Northern Pygmy-Owls are found in western North America and Central America.
Their population status is not well-studied but they are not believed to be declining.
Their diet consists mainly of small birds and rodents and large insects. Occasionally, they will eat reptiles and amphibians. They hunt during the day and at dusk and dawn. They search for prey from a perch, pouncing on it from a close distance when prey is found.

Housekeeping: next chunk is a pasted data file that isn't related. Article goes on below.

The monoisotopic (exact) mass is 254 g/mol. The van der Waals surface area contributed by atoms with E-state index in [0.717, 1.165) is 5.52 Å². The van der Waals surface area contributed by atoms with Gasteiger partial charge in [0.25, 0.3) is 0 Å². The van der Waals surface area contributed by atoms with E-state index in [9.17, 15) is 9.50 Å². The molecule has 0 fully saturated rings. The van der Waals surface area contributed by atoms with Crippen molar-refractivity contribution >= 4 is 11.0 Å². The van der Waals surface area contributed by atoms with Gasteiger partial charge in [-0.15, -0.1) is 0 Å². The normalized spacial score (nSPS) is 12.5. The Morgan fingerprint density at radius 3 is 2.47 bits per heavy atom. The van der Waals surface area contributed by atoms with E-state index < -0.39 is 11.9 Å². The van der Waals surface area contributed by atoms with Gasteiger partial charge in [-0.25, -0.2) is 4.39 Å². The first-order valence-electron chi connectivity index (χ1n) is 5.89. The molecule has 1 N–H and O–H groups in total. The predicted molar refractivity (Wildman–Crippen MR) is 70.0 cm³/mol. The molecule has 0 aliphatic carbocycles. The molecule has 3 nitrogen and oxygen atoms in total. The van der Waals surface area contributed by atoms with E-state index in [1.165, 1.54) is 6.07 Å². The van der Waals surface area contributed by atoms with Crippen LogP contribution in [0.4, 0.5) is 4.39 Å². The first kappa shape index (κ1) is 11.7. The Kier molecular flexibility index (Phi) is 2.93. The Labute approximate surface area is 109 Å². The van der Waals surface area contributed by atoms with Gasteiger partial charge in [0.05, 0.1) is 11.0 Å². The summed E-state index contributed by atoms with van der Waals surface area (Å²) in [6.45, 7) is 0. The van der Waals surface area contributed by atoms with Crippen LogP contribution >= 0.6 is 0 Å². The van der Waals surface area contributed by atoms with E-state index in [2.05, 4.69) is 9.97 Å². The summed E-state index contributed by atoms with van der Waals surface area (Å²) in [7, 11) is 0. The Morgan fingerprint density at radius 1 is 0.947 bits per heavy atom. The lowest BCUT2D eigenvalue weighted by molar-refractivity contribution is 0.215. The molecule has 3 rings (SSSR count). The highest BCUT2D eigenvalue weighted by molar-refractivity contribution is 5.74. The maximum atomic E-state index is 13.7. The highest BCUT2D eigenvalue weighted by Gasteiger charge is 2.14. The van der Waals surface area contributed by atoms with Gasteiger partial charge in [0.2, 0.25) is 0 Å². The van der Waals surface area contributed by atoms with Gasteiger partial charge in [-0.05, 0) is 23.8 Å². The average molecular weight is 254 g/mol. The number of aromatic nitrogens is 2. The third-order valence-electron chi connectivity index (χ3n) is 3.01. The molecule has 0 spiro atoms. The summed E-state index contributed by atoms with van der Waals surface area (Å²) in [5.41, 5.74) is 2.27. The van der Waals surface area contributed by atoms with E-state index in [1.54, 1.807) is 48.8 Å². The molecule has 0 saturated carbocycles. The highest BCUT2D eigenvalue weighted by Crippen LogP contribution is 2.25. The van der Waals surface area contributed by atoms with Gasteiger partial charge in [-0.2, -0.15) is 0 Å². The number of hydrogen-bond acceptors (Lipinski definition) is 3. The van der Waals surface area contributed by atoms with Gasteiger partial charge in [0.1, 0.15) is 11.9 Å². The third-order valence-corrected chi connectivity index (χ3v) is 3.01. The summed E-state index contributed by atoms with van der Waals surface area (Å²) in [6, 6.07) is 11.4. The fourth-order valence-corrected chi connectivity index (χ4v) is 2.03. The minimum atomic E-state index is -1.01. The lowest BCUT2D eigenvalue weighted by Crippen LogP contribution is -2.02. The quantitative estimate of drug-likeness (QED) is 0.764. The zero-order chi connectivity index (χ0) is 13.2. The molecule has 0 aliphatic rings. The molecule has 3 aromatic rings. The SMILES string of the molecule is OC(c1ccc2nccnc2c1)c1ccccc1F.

Females usually lay 3-5 eggs in tree cavities. Unlike most owls, which start incubating the eggs soon after the first eggs are laid, the Northern Pygmy-Owl does not start incubation until all the eggs have been laid. About 29 days later, all the chicks hatch within a short time of each other. The young fledge at 30 days and are independent of parental care in 20-30 days. They are able to reproduce in less than a year.